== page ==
Taiwan ex-leader Ma found not guilty in leaks case
A Taiwanese court Tuesday found former president Ma Ying-jeou not guilty in a political leaks case, one of a series of lawsuits brought against him since he stepped down last year.
Ma was acquitted of leaking secrets and of defamation. He will face a new trial after state prosecutors brought fresh leaks charges against him earlier this month.
“Defendant Ma Ying-jeou is found not guilty” of violating the Communication Security and Surveillance Act and the Personal Information Protection Act, said Judge Wu Yung-yi.
Ma was not present when the verdict was announced. Throughout the trial he had denied any wrongdoing.
Tuesday’s case, which had been filed by lawmaker Ker Chien-ming, accused Ma of asking the then-prosecutor-general to leak information to him about a confidential judicial probe in 2013.
Ma was also accused of defamation by implying that the lawmaker had sought to influence a court case which he (Ker) was facing.
The judicial probe was investigating whether the parliamentary speaker at the time — a political rival of Ma — had improperly influenced the case against Ker in an attempt to benefit the lawmaker.
While still in office Ma had immunity from prosecution. But since he stepped down in May last year after serving the maximum two terms, the 66-year-old has been hit with a series of corruption and other allegations.
Ma’s Beijing-friendly Kuomintang (KMT) party held power from 2008 to 2016, before it was trounced by Tsai Ing-wen and her opposition Democratic Progressive Party (DPP).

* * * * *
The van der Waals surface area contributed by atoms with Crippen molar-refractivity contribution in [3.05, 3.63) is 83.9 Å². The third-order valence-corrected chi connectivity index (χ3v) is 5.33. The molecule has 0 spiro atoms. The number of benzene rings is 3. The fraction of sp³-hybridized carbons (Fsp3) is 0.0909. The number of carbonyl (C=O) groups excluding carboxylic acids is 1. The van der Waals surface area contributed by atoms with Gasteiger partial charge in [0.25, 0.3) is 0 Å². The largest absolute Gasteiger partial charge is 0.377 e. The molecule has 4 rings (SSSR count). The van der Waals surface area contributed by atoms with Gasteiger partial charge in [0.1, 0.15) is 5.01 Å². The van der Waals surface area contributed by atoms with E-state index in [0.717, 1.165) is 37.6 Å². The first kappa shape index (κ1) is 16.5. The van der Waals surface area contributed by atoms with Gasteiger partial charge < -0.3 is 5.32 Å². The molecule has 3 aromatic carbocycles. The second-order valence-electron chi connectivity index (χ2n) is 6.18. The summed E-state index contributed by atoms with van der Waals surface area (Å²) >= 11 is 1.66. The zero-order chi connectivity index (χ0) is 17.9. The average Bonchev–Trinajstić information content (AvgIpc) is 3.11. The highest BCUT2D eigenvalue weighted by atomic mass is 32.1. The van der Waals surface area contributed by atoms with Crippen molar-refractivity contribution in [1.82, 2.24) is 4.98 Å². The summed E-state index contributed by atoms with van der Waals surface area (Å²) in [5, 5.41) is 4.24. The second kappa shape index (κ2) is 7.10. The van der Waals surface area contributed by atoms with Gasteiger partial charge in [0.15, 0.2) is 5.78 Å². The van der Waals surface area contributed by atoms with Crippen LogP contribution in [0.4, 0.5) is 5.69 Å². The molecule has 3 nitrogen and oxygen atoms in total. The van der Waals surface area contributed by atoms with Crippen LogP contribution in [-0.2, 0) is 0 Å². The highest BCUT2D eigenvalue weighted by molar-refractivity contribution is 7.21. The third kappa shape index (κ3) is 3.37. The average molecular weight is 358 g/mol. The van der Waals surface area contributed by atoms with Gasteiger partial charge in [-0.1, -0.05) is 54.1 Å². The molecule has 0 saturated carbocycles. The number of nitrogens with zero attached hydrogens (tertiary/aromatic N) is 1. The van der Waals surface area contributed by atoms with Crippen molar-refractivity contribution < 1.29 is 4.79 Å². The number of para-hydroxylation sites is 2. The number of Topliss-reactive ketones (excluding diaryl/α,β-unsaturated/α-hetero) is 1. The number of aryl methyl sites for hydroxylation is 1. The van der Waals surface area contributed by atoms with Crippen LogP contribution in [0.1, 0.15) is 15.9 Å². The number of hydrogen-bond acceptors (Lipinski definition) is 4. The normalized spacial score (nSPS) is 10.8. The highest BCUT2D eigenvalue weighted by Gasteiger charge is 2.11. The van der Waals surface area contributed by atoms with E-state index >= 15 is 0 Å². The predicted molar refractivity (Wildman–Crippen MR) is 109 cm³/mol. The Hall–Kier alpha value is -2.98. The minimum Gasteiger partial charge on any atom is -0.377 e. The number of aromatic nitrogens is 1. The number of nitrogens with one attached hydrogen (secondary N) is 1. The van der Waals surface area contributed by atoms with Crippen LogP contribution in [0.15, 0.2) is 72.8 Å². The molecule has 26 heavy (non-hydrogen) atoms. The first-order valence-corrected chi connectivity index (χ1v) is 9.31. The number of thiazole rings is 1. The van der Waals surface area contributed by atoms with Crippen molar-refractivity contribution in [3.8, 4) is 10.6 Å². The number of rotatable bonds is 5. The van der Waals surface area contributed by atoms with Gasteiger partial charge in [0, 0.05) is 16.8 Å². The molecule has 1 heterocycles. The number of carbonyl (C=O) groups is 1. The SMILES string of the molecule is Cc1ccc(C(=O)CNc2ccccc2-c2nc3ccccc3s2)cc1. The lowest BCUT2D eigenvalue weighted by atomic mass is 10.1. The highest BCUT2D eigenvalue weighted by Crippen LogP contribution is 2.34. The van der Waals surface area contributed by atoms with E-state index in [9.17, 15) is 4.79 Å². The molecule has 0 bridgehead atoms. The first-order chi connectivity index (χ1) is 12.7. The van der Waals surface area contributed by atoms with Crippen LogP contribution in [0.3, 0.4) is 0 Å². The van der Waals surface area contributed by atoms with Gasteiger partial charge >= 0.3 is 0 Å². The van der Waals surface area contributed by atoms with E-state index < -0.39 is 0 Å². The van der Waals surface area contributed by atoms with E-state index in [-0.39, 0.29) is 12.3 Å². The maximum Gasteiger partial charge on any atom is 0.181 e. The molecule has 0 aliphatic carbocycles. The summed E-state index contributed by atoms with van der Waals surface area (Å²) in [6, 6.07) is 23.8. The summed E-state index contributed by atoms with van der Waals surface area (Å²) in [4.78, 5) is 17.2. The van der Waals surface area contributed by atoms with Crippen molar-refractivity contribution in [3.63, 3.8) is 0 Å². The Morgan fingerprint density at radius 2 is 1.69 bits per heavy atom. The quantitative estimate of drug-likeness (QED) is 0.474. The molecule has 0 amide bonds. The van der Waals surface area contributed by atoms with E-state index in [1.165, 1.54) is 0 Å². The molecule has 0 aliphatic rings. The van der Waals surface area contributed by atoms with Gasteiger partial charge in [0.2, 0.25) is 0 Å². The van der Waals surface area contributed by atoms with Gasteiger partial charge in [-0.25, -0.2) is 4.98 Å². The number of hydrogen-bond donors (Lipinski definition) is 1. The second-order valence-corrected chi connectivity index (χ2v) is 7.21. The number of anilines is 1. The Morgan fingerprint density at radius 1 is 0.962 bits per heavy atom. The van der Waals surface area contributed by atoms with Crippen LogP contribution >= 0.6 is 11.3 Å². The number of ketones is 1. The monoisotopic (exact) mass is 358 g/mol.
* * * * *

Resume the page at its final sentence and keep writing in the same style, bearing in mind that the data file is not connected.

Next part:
The KMT hailed Tuesday’s ruling and urged lawmaker Ker not to appeal the case to avoid “political name-smearing and wasting judicial resources”.
But Ker’s lawyer Zan Keng-goan expressed shock at the verdict and vowed to appeal.
The leaks controversy sparked a political storm in 2013 and saw two top officials resign, while thousands of protesters took to the streets to demand Ma’s resignation.
The DPP, then in opposition, compared the probe to the Watergate scandal in the United States, as information allegedly implicating the parliamentary speaker was obtained by a wiretap on lawmaker Ker’s phone.
Ma won the presidency in 2008 with the biggest landslide in Taiwan’s democratic history, as voters registered disgust at the graft scandals of his predecessor Chen Shui-bian of the DPP.
Chen was indicted after leaving office and had been serving a 20-year sentence for corruption until he was freed on medical parole in 2015.
However, Ma’s popularity plummeted during his eight years in power, with public disquiet at policies seen as linking the island too closely to China and benefiting big business rather than ordinary people.
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